Nihiloceros Ponder the Human Condition on Wavy-Nominated LP Self Destroy

Photo Credit: Lizzie Steelheart O’Leary

Brooklyn trash-pop punk band Nihiloceros spent the summer making up for lost touring time – playing shows on rooftops, at DIY street pop-ups, and basically anywhere with a feasible outside area. And until they connected with Totally Real Records for their newest album, Self Destroy, they pretty much did everything themselves. Released September 17, the record still retains plenty of grimy personal touches: the duct-tape logo lifted from someone’s homemade Nihiloceros sign, left behind in the detritus of Warped Tour 2018, that somehow followed them through their subsequent East Coast tour dates; the cover shot of a derelict building taken by the band’s bassist, Alex Hoffman (he’s also a civil engineer).

“It was ominous dark and grimy, but there was a little sunshine poking through. That all seemed in line with the themes of the record,” says vocalist and guitarist Mike Borchardt of the album cover. But rather than self-release this project, Borchardt, Hoffman, and drummer German Sent wanted to press the album to vinyl and see it reach a wider audience. “Ultimately, we decided Self Destroy was just too good to not have a home. We also wanted someone with a different perspective to help us not fuck it up when we rolled it out,” Borchardt tells AudioFemme. “Secretly, I already had Totally Real Records at the very top of my short list of labels.”

Nihiloceros never planned to write a concept record, but it just kind of happened in the months before the pandemic hit, stemming from a conversation Borchardt had over dinner one night with his wife, Sarah. The couple contemplated how much our human experiences have varied based on the time period in which we’re alive. “Like to be born, exist, and die. Cease to exist without ever experiencing Netflix, the Internet, electricity, indoor plumbing, modern cities or spoken language. The further back you pull, the more it seems these modern amenities are both so arbitrary and necessary, yet, at the same time, so crucial to our comfort and happiness,” Borchardt elaborates.

He kept returning to a single question: When did humans stop being animals? When did we get beyond survival instincts (like roaming, hunting, and eating) and begin to express ourselves creatively? Once he started writing songs to try to answer these age-old riddles, his thoughts only expanded. “We are all just overly complex, self-domesticated animals, rapidly erasing the world as we try to write our history,” he realized. “I started writing this whole story about the unraveling of the human condition and the end of the world.” Everything will be destroyed. Nothing lasts forever. These thoughts consumed Borchardt and he started seeing big-picture theories in everything – even down to a unicorn Memoji Hoffman sent him, which combined with a chorus he’d been writing. It eventually became lead single “iamananimal.”

With the album partly written, COVID-19 appeared as if to confirm the descriptive apocalyptic lyrics, mixed with grist, earth and human matter, presented on Self Destroy. “It felt strange and eerily prophetic to write a record about the end of the world, right before the onset of a global pandemic,” Borchardt reveals. “But it put the brakes on the entire project. While we entered a series of different types of focus and creativity in the ensuing months, we didn’t feel inspired to touch this record again until late Summer 2020. At that point we were able to revisit the lyrical content through a different lens.”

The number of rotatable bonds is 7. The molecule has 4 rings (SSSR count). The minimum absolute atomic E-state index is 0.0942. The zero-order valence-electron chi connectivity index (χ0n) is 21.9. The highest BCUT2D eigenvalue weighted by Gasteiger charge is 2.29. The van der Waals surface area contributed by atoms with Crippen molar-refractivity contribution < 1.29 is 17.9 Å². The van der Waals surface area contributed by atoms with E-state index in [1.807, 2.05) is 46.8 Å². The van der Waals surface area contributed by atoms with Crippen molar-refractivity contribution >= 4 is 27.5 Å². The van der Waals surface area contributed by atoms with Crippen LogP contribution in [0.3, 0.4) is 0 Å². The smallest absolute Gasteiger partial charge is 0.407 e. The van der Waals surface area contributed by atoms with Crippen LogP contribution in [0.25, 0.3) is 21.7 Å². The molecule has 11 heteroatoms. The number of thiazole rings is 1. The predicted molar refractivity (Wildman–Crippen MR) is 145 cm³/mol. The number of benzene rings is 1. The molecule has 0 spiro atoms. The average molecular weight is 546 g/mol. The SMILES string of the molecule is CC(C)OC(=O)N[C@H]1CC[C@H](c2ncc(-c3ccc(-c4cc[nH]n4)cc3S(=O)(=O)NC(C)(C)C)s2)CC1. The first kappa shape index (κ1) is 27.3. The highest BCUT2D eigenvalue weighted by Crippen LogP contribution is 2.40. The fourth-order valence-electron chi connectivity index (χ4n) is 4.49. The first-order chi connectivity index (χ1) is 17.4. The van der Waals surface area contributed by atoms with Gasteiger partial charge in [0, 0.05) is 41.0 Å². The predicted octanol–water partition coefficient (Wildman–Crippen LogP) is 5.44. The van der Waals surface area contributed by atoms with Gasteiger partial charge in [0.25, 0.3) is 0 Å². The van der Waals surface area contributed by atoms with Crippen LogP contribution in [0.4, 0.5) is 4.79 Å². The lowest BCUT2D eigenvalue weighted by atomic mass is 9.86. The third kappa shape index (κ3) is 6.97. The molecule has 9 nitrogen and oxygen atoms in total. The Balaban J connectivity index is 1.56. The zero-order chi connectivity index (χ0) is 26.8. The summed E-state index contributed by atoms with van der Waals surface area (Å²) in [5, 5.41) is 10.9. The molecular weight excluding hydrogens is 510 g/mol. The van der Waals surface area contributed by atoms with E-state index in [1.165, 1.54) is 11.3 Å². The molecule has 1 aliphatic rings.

Some of the songs rely on symbolism, while others are quite literal, with obvious references to headlines like, say, the rash of millionaires desperately launching themselves into space. “We exit by silver rocket/This world where mammals all the rage/If we start over/No you can’t go/Speed thru stage four evolution/Stop to drill this plastic cancer,” Borchardt sings in “Mammal Science Fiction.” The song ponders what will happen when there is no planet on which to leave behind our human legacy. Will it be our nature to leave, like animals migrating through the landscape in search of less hostile environments? Though the band believes that some world-ending fate is likely to befall us, they felt compelled to tell the stories of our dying species – even if just to keep from going insane. Borchardt hopes that the rogue survivors waiting in the future will understand the story of Self Destroy. Maybe that would be the band’s legacy. 

Part of that legacy, too, are the connections Nihiloceros made and maintained over the years, outside of the basements they once performed in. Authentic to the album’s love of earth and human matter, and collaborating with friends, the band is slated to play as Alkaline Trio for a Halloween-themed show at The Windjammer on Saturday, October 30th. It’s presented by the Footlight Underground and Bands do BK, and also features Hot Knives as The Stooges, Mary Shelley as Nirvana, and Nevva as Nevva2k. “Sam Sumpter from Bands Do BK and Laura Regan and Kendra Saunders of Footlight are all old friends of ours. And of course, we are also friends with all the bands on the bill so we are really excited,” Borchardt explains.

Those who want to bask in the existential glow of Self Destroy specifically can do so at Blonde Records’ The Wavy Awards, at Abrons Arts Center (supported by the NYC Mayor’s Office of Media and Entertainment) this Saturday, October 23rd. Nihiloceros will perform at the awards; they’re nominated for Record of the Year, and Jen Meller is nominated for Video Director of the Year for the “iamananimal” music video.

Follow Nihiloceros on Instagram for ongoing updates.

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